The latest FOMC statement said, "Financial markets remain under considerable stress, and credit has tightened further for some businesses and households. Moreover, recent information indicates a deepening of the housing contraction as well as some softening in labor markets."
This is an unprecedented string of cuts as the Fed tries to play catch up with the repercussions of a widening credit crunch. The Fed acted even though we are not yet in a recession, in spite of January’s unemployment report showing a 17,000 contraction in payroll jobs.
Recessions occur when the economy is actually contracting, and our economy is still growing. The ‘Advance’ fourth quarter GDP growth estimate (There are 2 more revisions.) was just 0.6 percent, same as in the first quarter. But second and third quarter growth jumped to 3.8 and 4.9 percent, respectively in 2007, so the jury is out on whether we will have a full-blown recession, versus a slowdown.
Behind the credit crunch is uncertainty over the value of those adjustable rate mortgages that have been sold to investors. Even though just 1.5 percent of outstanding mortgages are in foreclosure—versus a historical 1 percent average—there is now uncertainty over the credit quality of almost all ARMs. And so banks, hedge and pension funds are no longer buying jumbo ARM mortgages on the secondary market.
That is why the rate cuts are important. They will help adjustable rate mortgage rates to decline. The Prime rate is down to 6 percent. The other most commonly used ARM indexes adjust more slowly. The LIBOR index adjusts weekly, while the MTA and COFI indexes adjust monthly.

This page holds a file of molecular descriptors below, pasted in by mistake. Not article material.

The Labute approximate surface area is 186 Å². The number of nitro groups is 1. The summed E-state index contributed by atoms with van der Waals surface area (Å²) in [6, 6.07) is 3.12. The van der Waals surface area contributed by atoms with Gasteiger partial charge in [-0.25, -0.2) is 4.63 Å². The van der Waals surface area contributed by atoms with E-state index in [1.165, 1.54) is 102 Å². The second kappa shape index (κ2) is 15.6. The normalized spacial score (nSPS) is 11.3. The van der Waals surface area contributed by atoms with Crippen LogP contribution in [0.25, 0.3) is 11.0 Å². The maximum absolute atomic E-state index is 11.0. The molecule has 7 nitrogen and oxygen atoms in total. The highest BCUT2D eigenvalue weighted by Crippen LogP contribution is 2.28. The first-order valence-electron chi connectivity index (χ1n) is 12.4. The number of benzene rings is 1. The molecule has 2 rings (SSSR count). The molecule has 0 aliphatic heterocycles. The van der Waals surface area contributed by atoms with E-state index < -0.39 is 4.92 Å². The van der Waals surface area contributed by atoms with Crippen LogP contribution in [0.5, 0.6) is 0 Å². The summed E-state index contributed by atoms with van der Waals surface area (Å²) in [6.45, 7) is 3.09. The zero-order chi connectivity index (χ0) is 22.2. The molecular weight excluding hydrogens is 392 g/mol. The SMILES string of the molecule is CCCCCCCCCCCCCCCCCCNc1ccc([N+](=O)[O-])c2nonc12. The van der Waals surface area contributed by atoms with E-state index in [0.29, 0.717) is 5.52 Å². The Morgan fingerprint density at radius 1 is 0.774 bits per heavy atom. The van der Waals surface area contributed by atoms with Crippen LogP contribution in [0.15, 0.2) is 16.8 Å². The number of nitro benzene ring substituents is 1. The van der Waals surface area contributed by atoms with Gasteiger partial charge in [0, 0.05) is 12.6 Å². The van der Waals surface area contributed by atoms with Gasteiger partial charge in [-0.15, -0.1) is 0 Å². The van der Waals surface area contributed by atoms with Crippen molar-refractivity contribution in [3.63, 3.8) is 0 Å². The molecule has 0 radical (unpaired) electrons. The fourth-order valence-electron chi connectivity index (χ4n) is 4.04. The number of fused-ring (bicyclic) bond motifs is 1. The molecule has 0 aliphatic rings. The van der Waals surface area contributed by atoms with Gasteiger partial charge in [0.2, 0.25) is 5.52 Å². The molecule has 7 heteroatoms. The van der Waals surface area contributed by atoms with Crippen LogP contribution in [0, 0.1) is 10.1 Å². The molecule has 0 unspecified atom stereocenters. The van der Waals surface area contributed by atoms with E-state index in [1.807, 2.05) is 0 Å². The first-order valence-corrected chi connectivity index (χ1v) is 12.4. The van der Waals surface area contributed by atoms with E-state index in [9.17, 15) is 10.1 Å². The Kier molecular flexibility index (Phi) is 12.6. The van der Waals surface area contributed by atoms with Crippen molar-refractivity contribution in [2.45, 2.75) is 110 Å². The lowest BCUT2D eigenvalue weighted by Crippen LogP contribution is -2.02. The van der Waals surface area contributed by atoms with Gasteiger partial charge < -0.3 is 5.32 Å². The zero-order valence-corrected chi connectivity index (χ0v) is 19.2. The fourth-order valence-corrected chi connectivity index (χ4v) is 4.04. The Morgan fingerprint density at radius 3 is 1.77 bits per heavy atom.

We are still seeing a good selection of loan programs, however, especially those with conforming limits that are guaranteed by Fannie Mae and Freddie Mac. Real estate and builders’ group are urging congress to act on a stimulus package as well that could inject at least $150 billion in stimulus, plus raise the maximum loan limits for Fannie and Freddie in high cost states.
The U.S. House of Representatives overwhelmingly passed HR-5140 – an economic stimulus package that includes a temporary increase in the conforming loan limit and the upper threshold for FHA loan programs to as much as $729,750 in high-cost areas. The temporary increase would last only until the end of 2008.
The bill would also restrict Fannie Mae, Freddie Mac and the Federal Housing Administration from guaranteeing or purchasing loans above 125 percent of the median home price for a given area. That means that the existing $417,000 conforming loan limit for mortgages eligible for purchase by Fannie and Freddie would not increase in areas where the median home price is $333,600 or less.
The problem of course, is that as of right now, no one knows what the median home price is in different markets because this data has never been published by HUD!
We will have to stay tuned, as the package could take months to be implemented. As in the past when conforming limits are raised, any agreement on raising conforming limits would certainly allow lenders to begin offering those loan programs immediately, though they might not fund until the law takes effect.